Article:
Celtic Art dates back thousands of years. While many of the ancient designs had spiritually significant meanings, these have been lost in time. The Celts left very little in the way of records, and most symbols are interpreted by archaeologists and other scholars. Some ancient symbols have changed meaning over time, being influenced by the introduction of Christianity, as well as other cultures. The continual looping of designs suggests themes of eternity and interconnectedness. Knots may have also been created to confuse evil spirits, as with the Native American Dream Catcher.
The Spiral is one of man’s earliest decorative elements, and has been found on every continent on earth. It possibly represents the sun.
The Triskele or Triple Spiral is a common element in Celtic Art. Early examples can be seen at the Neolithic tomb at Newgrange, Co Meath, Ireland, constructed around 3200 BC.
This shows the further evolution of the Triskele. This example comes from the Book of Durrow, the earliest surviving Gospel Manuscript.
The Triquetra, or Trinity Knot is comprised of three interlacing pieces, marking the intersection of three circles. It is one of the most well known knots and is believed to represent the Holy Trinity ~ Father, Son and Holy Spirit.
Animal designs generally represent the attributes of the animal depicted. The horse symbolizes fertility and prosperity.
The use of the Cross as a Christian symbol can be traced to the time of the Roman persecution, in the early 200’s AD.
This cross is from a carpet page in the Book of Durrow, a Gospel manuscript dated to the late 7th century.
This design is found as a border decoration in the portrait of St John, in the Book of Kells.
The Celtic Cross combines the cross with a ring surrounding the intersection, symbolizing Christ or eternity.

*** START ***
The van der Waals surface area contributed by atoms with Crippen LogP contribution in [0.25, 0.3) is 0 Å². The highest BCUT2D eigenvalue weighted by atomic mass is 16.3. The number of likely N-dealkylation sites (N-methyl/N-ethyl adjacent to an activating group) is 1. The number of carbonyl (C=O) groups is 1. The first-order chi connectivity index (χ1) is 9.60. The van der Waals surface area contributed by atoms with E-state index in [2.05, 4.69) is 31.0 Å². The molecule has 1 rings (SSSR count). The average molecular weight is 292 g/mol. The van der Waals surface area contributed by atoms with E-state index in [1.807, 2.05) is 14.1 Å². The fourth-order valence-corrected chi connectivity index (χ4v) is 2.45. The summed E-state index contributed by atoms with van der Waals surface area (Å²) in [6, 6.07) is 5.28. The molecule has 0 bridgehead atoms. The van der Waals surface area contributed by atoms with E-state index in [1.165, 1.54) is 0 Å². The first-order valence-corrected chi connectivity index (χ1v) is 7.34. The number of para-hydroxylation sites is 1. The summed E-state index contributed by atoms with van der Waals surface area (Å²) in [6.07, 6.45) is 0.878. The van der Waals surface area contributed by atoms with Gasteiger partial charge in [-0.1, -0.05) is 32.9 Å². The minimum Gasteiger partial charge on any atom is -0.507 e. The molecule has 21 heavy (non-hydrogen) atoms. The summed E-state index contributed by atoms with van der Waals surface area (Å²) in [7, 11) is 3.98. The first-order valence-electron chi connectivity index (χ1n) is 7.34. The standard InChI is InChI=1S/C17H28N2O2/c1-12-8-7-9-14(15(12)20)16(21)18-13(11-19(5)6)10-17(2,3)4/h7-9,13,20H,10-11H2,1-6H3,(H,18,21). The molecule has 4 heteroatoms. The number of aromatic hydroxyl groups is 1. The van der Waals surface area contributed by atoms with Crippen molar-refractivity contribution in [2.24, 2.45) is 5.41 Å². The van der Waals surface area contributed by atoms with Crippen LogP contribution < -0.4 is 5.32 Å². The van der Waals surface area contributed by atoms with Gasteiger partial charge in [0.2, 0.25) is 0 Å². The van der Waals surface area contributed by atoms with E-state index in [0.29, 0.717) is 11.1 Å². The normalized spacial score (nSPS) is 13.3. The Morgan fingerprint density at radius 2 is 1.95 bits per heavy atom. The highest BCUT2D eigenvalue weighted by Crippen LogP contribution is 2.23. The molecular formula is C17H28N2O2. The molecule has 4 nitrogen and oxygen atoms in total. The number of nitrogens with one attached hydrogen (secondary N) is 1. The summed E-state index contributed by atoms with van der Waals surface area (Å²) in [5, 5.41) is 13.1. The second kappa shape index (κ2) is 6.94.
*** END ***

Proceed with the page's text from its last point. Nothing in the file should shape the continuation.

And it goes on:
This cross was adapted from crosses carved on stone slabs at Iona, Scotland and Maughold, Isle of Man.
This design is representitive of many equal-arm crosses found in Celtic Art.
The general rule of thumb in Celtic Art is that the shape of the knot determines the meaning. Circles represent unity or eternity.
This is a detail from a copper harness mount, found in Co Meath, Ireland, dated between the 8th and 9th centuries.
This knot is from the Book of Kells, a 9th century gospel manuscript, located at Trinity College, Dublin.
This knot is found in the centre of the 9th century St Fergus Manse Cross stone slab, Glamis, Scotland.
Square, and four-fold knots are Shield knots, symbols of protection from evil spirits.
This knot appears in many Celtic designs, one being part of the Abraham cross at St David’s Cathedral, in Wales.
This panel is found on the 9th century Glamis stone slab in Glamis, Scotland.
The Claddagh is named for the area outside of Galway, Ireland. The design is attributed to Richard Joyce, who was kidnapped into slavery and later returned to present this ring to his true love. The heart symbolizes love, the hands, friendship and the crown, loyalty.